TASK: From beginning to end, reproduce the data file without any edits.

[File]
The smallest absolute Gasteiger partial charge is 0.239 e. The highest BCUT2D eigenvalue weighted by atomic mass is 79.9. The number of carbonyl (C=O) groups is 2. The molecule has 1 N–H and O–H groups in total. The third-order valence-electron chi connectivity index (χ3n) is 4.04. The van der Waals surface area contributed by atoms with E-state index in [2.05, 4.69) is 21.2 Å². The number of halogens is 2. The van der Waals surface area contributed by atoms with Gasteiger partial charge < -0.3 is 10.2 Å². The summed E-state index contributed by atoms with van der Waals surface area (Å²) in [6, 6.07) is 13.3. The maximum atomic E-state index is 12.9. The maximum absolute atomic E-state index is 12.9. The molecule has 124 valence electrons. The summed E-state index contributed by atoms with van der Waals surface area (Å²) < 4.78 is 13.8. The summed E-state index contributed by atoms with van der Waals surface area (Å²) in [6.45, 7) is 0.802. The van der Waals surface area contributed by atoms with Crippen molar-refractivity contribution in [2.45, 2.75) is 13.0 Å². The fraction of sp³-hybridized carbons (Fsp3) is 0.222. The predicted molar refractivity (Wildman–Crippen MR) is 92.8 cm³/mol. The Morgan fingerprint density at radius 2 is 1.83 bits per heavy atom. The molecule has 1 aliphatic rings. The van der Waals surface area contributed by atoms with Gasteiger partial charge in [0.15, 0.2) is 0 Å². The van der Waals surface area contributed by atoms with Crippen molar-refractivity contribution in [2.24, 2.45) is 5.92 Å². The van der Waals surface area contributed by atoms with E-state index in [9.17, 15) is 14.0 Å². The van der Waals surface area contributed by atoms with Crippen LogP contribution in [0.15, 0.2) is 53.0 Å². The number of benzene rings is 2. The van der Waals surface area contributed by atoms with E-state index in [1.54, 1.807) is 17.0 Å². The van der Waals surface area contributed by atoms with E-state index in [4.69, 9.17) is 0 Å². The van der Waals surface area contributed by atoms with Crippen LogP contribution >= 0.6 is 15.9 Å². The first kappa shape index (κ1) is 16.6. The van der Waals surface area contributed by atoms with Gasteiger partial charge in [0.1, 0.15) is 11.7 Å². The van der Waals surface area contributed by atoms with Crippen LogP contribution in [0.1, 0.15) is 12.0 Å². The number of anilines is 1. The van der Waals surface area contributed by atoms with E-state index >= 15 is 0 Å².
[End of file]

The smallest absolute Gasteiger partial charge is 0.239 e. The highest BCUT2D eigenvalue weighted by atomic mass is 79.9. The number of carbonyl (C=O) groups is 2. The molecule has 1 N–H and O–H groups in total. The third-order valence-electron chi connectivity index (χ3n) is 4.04. The van der Waals surface area contributed by atoms with E-state index in [2.05, 4.69) is 21.2 Å². The number of halogens is 2. The van der Waals surface area contributed by atoms with Gasteiger partial charge < -0.3 is 10.2 Å². The summed E-state index contributed by atoms with van der Waals surface area (Å²) in [6, 6.07) is 13.3. The maximum atomic E-state index is 12.9. The maximum absolute atomic E-state index is 12.9. The molecule has 124 valence electrons. The summed E-state index contributed by atoms with van der Waals surface area (Å²) < 4.78 is 13.8. The summed E-state index contributed by atoms with van der Waals surface area (Å²) in [6.45, 7) is 0.802. The van der Waals surface area contributed by atoms with Crippen molar-refractivity contribution in [2.45, 2.75) is 13.0 Å². The fraction of sp³-hybridized carbons (Fsp3) is 0.222. The predicted molar refractivity (Wildman–Crippen MR) is 92.8 cm³/mol. The Morgan fingerprint density at radius 2 is 1.83 bits per heavy atom. The molecule has 1 aliphatic rings. The van der Waals surface area contributed by atoms with Gasteiger partial charge in [0.15, 0.2) is 0 Å². The van der Waals surface area contributed by atoms with Crippen molar-refractivity contribution in [2.24, 2.45) is 5.92 Å². The van der Waals surface area contributed by atoms with E-state index in [9.17, 15) is 14.0 Å². The van der Waals surface area contributed by atoms with Crippen LogP contribution in [0.15, 0.2) is 53.0 Å². The number of benzene rings is 2. The van der Waals surface area contributed by atoms with E-state index in [1.54, 1.807) is 17.0 Å². The van der Waals surface area contributed by atoms with E-state index in [4.69, 9.17) is 0 Å². The van der Waals surface area contributed by atoms with Crippen LogP contribution >= 0.6 is 15.9 Å². The first kappa shape index (κ1) is 16.6. The van der Waals surface area contributed by atoms with Gasteiger partial charge in [0.1, 0.15) is 11.7 Å². The van der Waals surface area contributed by atoms with Crippen LogP contribution in [0.1, 0.15) is 12.0 Å². The number of anilines is 1. The van der Waals surface area contributed by atoms with E-state index >= 15 is 0 Å².